Saturday, January 30, 2010

Turning Wheel Moon

I know the Moons are called by many things, depending on the culture...

As I looked out to see the huge, bright light illuminating the fields and banks of snow (beautiful and newly fallen, it had blown and drifted leaving areas of the earth bare and filled in others...changes of hue and tone in the monochromatic landscape that accented the turning of the Wheel.

Just a few days ago, our misplaced (too late) and unseasonal (too warm) "January Thaw" took our snowpack average from 12" to a mere 2, showing furrows in the fields and garden, turning the lane to mud and leaving shrinking banks of black and brown much more suitable to March than January.

But as I contemplated by the Moon last eve, this Moon came by the name of "Turning Wheel Moon." The dark banks, not obscured, but accented by the forcefully drifted snow, and the patches of bare, muddy earth -- with footprints frozen once again in place -- spoke to the "hope for a good season" that fuels green-thumbed folks to pick up catalogues, place orders, and even begin tucking early seeds into pots warmed in the windowsills.

And the glistening, pristine drifts filling the distant lane and undulating across the fields told stories of more time for contemplation, preparation, thought and rest.

I love February. Not, as many say, because it is short and quickly over, bringing the overly anticipated spring. No, I love it because it eases us gently into the busy days of summer, giving us plentiful times for "catching up" on the winter's rest -- which often seems delayed by holiday madness in our modern world.

Candlemas, Groundhog Day, Imbolc, St. Brigid's day... whatever you call this time of the year, it IS a time of change. Here in the Northlands, the sun is rising visibly earlier each morning and lingering longer in the afternoon. For me, it rises now before 7 am, which means before long it will be awakening me, not the other way around, as I feel during the winter season. These holidays, spread over a few days in early February, accent for me the tidal nature of these seasonal changes. As the sun does not wake up one morning and jump over the horizon an hour earlier, neither do the changing seasons turn on a moment, or a day.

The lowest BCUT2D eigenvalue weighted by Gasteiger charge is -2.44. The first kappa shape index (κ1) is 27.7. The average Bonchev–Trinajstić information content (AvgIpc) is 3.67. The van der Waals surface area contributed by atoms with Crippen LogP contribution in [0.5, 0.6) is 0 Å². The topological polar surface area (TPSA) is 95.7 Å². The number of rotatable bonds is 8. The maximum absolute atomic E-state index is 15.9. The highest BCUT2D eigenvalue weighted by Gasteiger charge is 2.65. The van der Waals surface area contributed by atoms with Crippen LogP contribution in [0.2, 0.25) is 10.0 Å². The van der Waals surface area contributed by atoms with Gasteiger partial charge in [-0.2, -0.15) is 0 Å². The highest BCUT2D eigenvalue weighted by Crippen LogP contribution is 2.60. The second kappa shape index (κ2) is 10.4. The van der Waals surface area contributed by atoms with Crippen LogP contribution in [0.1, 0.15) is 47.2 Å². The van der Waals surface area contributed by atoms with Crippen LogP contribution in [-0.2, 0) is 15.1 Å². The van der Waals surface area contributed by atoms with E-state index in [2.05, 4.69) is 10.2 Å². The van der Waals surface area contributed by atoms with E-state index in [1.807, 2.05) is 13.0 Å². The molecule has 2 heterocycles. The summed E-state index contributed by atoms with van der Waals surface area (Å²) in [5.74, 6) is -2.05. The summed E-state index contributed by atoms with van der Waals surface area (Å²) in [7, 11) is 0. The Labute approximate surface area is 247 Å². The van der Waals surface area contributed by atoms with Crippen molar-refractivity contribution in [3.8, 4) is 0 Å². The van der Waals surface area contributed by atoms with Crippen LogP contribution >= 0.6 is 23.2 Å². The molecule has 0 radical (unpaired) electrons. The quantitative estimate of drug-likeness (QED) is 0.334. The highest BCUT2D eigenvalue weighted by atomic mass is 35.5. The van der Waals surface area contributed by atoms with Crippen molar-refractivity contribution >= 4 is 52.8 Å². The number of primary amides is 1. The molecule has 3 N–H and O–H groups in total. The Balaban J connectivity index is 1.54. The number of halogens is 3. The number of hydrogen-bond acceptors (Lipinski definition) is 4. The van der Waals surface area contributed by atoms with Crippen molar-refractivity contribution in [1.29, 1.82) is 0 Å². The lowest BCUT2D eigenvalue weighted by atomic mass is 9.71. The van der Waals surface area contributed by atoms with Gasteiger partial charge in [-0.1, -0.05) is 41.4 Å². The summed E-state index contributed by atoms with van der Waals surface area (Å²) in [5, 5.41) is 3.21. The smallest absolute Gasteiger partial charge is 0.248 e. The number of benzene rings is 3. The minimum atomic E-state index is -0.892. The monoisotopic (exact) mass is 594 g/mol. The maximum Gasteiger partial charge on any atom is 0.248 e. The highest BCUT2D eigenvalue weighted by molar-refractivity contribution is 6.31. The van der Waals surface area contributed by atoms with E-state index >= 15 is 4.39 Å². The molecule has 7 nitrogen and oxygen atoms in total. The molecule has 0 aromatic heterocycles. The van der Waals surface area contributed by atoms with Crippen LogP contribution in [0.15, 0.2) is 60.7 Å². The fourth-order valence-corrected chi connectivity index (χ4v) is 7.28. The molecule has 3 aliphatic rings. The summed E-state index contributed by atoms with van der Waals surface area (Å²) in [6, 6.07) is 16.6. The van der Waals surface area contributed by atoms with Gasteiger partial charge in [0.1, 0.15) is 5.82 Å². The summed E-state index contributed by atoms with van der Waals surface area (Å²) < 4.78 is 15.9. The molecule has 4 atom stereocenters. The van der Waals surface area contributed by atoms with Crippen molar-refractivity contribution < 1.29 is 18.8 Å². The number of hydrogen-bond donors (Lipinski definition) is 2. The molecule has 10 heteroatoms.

The feelings of change rise from twinges that motivate me to remove the holiday greens and douse the yard lighting, to joy at seeing jonquils and daffodils, harbingers of the growing light, lining florist shelves. The garden plan is in process, and I anxiously await the first early order of seeds -- leeks and lettuces, broccoli and cabbage -- for the window sill. The second order -- for later indoor starts and the first direct seeding in the ground -- will go out this week.

And I stand under the Turning Wheel Moon and hail the tides of change with the hope for a good season for all.

Thursday, January 21, 2010

and it begins again...

We'll be picking up wood in town today for not one, but TWO custom 4' hex signs. The order includes two smaller ones (20 inch and 24") that I'll start next.

This has been an expected order, somewhat delayed on account of (take your pick) Mercury having been retrograde OR the incompetence of the city post office employees. hummmm... that's a tough choice. LOL Anyway, regardless of the cause of the delay I did make contact with the customer again yesterday. We had been talking (yes, on the phone, blast it... ) and by post for some time, working out the details of his design and sizes but he had said that he would be away for the month of December and would be back in touch after the holidays.